And of course, reality has strange results, too. I knew a guy once who broke his ankle stepping off a curb - put that in a game and your players will tell you that you're cruel and it's unrealistic. But then there was a guy up in Bendigo once who drove his car down his driveway every day bumped over a rock. Every day he said, "bugger of a thing, when I get home I'll dig it up." But every day after work he was tired so he didn't. But after eight years he finally acted and dug it up - under the clay and granite it was a 22kg gold nugget. Try putting that in a game session and see what happens.

That does not mean that all strange results are somehow realistic. What it does mean is that you should understand that since not even reality is believable and sensible to everyone, no game system's abstractions will be, either.

What you have to do is ask yourself, "what's this game really about?" Whatever the game is supposed to be about, that's where the least abstraction should be. For example, if I'm roleplaying a romantic drama, I can get away with "highest roll wins" for a combat system; if I'm roleplaying tactical combat in a guerilla war, an equally simple system for social interactions will work, but I'll want something more detailed for combat.

The BRP writers have designed a level of abstraction which is designed to suit a wide variety of campaigns. That it doesn't suit your campaign specifically isn't really a fair criticism of it. I mean, there was a guy on the GURPS forums who was going to run a campaign of being young gymnasts for his wife and daughter. GURPS doesn't have detailed rules for all that - but he didn't bitch about GURPS, because he realises it's supposed to be a universal system, covering most campaigns, not all; so he just said, "what are some house rules I could have to bring this out?"

Tiwesdæg Clíewen - adventuring in a world where magic is magical, and monsters are monstrous

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Again, as with the hit points, the issue is that every game system handles things with some degree of abstraction. The only question is what degree of abstraction you're happy with. Whatever level of abstraction you choose, you're going to get results which seem strange to you.

But the frequency of the strangeness will be a factor in how acceptable something is. I've seen some RPGs that handle firearm damages rather well. Deriatives of RQ/BRP have generally not been among them. In part due to the fact that firearms have been something of a sideshow in those games that had them. Most the monsters in Call of Cthlulhu are highly resistant, as as superheroes and villians.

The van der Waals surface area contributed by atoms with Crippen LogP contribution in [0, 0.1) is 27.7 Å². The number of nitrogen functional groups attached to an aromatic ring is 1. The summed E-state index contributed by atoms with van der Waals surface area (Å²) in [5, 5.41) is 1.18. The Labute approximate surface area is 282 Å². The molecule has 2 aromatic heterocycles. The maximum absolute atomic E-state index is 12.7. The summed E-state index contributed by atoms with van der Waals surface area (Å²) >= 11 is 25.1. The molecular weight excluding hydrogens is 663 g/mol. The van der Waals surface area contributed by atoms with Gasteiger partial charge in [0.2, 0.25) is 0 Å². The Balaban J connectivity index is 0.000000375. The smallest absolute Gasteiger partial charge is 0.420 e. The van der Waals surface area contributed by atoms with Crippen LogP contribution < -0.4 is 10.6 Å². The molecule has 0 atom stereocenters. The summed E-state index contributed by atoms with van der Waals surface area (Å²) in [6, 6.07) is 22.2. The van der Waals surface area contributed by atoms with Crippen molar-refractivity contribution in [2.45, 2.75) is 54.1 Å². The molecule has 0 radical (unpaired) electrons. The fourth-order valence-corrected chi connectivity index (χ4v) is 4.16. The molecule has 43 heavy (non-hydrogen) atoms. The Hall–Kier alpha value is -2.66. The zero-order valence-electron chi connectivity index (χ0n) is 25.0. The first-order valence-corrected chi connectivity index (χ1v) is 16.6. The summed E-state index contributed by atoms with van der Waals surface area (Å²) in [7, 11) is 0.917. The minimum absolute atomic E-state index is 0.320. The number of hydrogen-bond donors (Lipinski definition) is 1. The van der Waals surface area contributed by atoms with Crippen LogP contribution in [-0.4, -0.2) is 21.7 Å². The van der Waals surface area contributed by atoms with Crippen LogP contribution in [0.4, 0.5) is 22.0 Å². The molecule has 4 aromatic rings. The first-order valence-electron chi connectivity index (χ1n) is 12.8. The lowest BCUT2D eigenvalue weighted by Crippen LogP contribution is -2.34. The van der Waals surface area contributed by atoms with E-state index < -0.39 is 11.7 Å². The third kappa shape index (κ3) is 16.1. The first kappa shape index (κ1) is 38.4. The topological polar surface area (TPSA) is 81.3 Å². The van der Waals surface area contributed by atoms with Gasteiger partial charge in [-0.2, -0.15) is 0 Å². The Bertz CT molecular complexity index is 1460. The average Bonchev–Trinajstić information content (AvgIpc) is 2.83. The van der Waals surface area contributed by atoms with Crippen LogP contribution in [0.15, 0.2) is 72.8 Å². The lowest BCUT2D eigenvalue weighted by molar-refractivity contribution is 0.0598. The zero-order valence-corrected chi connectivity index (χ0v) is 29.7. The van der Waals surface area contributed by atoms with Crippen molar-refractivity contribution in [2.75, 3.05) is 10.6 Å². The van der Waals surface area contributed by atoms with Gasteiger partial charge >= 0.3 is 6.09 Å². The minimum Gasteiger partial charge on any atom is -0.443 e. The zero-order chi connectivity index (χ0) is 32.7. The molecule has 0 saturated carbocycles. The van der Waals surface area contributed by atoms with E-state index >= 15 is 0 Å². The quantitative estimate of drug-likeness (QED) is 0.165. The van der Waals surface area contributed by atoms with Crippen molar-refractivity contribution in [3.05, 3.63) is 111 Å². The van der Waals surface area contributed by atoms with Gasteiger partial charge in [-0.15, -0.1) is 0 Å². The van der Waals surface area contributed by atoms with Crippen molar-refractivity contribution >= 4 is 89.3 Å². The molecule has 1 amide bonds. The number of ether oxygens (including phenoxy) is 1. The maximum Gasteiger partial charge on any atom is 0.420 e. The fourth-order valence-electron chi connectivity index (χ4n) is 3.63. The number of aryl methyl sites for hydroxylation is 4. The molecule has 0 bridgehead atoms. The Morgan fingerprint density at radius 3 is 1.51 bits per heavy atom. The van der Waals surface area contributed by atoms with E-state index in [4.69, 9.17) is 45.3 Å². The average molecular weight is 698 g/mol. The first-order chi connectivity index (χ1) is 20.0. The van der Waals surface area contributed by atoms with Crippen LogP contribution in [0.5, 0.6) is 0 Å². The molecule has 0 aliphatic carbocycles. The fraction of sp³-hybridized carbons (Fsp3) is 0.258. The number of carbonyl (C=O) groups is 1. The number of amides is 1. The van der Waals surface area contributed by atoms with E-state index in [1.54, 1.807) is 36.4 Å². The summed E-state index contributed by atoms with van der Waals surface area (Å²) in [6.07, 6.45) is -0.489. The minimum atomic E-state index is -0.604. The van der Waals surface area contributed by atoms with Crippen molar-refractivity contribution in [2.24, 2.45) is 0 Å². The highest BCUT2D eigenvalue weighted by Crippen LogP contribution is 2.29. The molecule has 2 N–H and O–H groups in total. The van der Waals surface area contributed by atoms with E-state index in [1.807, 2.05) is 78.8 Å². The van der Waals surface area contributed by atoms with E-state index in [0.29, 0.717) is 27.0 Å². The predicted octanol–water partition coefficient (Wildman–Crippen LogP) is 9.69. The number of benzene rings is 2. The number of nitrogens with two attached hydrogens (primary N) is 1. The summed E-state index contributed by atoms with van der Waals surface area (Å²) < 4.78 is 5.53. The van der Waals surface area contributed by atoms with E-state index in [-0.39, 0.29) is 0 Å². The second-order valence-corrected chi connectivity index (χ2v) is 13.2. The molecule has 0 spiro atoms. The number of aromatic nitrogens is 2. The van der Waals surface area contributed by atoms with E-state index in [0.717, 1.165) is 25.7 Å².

Chaos stalks my world, but she's a big girl and can take of herself.

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The following is pretty harsh, and I feel like some background info on our group is needed. Our group has been playing CoC since early 2003, with some of us playing RPG's since the early 80's. All four of us have real experience with guns. The other guy in our group and I have both had weapons training in the military, and he's an active shooter. Both of us, and the two women in our group grew up around guns and shooting. Of the four of us, I probably have the least experience with multiple gun types.

I've got no experience with guns at all, living in the UK and not being in the army, a gun club or a gang, so to me all I need in a set of firearm rules is a chance to hit, how much damage it does and, maybe, jamming and multishot rules.

But, many people do use firearms and know how they work, so a more realistic, but playable, firearms table would be useful.

Realistically I don't expect most of this to be fixed this late in production, however, it would be nice if it could. In Jason's defense, it looks like he mostly just dumbed down the CoC gun tables, making them very generalized, and adding in the new stats.

So, how would you do it? Given that you have both firearms and RPG experience, you must have some ideas of what the tables should look like?